Diamond Butte Lookout is a fire lookout in southeast Montana, about 40 miles from Broadus. The structure was originally located at Yager Butte, but in 1958 it was moved 20 miles south to Diamond Butte, where it was an active fire lookout until 2001. It's available as a rental, and we stayed there on the nights of December 24 and 25, 2021. You can find more information about the lookout, and/or book a rental, at the Recreation.gov website.
The route on the rental web site involves multiple small roads and turns, and takes you south of the lookout and then back north to it. We took the more simple and straightforward route: from Highway 212 turn south on Sonnette Road about 24 miles west of Broadus, and then take Sonnette Road south ~25 miles. You'll see the lookout on the left from a mile or two away, and then you turn left on clearly labeled Diamond Butte Lookout Road.
If you're looking to get off the grid, Diamond Butte is great. The only other buildings nearby are at a ranch a few miles up Sonnette Road, and in two days and nights stay there we never saw or heard evidence of another human in the area except when we took a drive into Broadus.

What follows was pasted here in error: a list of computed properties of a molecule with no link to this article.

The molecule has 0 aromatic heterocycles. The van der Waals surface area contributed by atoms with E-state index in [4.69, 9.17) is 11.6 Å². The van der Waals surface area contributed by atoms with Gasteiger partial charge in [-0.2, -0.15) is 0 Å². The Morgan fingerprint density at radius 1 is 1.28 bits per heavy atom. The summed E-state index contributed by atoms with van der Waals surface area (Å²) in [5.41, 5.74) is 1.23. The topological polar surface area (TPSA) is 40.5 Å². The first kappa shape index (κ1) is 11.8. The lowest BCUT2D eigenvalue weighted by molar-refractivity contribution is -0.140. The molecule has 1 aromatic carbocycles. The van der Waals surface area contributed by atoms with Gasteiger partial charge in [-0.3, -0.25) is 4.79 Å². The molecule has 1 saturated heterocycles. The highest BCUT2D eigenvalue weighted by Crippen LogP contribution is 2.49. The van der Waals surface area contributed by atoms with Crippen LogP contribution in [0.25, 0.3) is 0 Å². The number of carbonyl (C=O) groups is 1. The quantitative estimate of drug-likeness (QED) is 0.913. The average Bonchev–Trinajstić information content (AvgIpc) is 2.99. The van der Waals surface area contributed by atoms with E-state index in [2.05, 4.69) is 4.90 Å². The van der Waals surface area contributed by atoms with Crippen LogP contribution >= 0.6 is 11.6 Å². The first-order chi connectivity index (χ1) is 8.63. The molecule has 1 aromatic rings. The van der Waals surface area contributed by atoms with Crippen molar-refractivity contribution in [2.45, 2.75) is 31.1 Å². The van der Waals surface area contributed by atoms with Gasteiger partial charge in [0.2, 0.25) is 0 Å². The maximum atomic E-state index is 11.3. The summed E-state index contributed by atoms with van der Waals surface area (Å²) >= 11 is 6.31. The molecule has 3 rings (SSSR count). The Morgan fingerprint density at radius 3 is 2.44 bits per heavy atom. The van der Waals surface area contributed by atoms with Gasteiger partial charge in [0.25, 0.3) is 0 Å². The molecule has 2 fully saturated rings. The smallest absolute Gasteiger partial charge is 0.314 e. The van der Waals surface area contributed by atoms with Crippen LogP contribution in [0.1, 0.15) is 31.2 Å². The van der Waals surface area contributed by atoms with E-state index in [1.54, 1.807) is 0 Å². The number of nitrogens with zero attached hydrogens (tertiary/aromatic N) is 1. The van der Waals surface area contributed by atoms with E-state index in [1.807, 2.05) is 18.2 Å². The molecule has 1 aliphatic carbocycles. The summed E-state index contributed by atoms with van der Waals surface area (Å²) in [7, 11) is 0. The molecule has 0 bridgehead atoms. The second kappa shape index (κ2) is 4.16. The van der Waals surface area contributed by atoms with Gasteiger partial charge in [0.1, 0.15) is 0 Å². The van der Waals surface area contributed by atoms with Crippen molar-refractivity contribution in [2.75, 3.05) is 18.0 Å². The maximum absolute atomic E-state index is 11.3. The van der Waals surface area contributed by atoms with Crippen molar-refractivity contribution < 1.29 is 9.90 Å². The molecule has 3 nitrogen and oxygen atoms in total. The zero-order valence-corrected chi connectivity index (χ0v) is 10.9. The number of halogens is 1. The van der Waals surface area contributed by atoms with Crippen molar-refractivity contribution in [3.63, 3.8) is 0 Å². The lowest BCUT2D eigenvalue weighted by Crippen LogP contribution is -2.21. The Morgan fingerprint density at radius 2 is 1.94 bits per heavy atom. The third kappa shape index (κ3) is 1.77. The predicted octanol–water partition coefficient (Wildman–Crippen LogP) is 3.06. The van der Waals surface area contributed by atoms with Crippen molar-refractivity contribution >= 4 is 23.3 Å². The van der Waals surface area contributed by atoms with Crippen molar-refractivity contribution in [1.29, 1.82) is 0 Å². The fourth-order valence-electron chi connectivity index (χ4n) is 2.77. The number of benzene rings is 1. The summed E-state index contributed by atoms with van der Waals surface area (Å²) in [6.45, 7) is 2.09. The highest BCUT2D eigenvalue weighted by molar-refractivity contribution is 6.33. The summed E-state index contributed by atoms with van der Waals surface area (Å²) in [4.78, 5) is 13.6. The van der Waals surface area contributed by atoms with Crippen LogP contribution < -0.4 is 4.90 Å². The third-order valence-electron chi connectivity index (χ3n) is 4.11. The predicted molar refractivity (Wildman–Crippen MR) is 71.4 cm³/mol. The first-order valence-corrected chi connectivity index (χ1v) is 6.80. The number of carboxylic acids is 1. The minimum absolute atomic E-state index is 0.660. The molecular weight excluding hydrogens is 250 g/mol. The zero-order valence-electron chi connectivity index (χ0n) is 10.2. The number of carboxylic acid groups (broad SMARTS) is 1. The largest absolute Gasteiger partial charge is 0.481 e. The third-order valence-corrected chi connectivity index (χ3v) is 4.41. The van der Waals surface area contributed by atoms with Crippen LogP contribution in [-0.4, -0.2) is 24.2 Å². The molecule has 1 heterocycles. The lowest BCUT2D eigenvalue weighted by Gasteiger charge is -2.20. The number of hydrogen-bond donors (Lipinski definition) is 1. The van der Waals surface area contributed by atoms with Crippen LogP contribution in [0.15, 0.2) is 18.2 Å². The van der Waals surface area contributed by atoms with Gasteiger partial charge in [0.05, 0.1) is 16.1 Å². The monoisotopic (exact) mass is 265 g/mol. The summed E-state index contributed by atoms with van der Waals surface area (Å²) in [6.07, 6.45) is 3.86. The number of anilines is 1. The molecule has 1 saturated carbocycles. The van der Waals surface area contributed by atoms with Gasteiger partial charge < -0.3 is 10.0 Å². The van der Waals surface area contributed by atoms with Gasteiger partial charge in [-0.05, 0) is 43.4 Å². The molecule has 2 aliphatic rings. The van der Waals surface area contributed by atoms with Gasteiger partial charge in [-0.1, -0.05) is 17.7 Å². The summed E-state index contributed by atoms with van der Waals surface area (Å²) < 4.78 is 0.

"Off the grid" is a bit of a misnomer, in that there is intermittent cell coverage. We found it would come and go, but we had good enough coverage to upload a few photos a few times.
The biggest minus at Diamond Butte is the steep little hill between the tower and the parking area and toilet. And it's also a very exposed spot that gets a lot of wind and cold and snow. It never dropped below 10 degrees while we were there, but the forecast low for the night after we left was -8, with -17 in the forecast later in the week. Add some wind and that's dangerous cold, with the nearest hospitals (Billings, Montana and Gillette, Wyoming) several hours away on winter roads. It's not a place for the unprepared or careless.
We enjoyed our stay, but going to the bathroom was a bit brutal at times when the wind was strong with snow and sleet. So we've booked another visit in late spring, when the weather should be milder, and if we're lucky maybe we'll have clear skies for some night photography far from light pollution.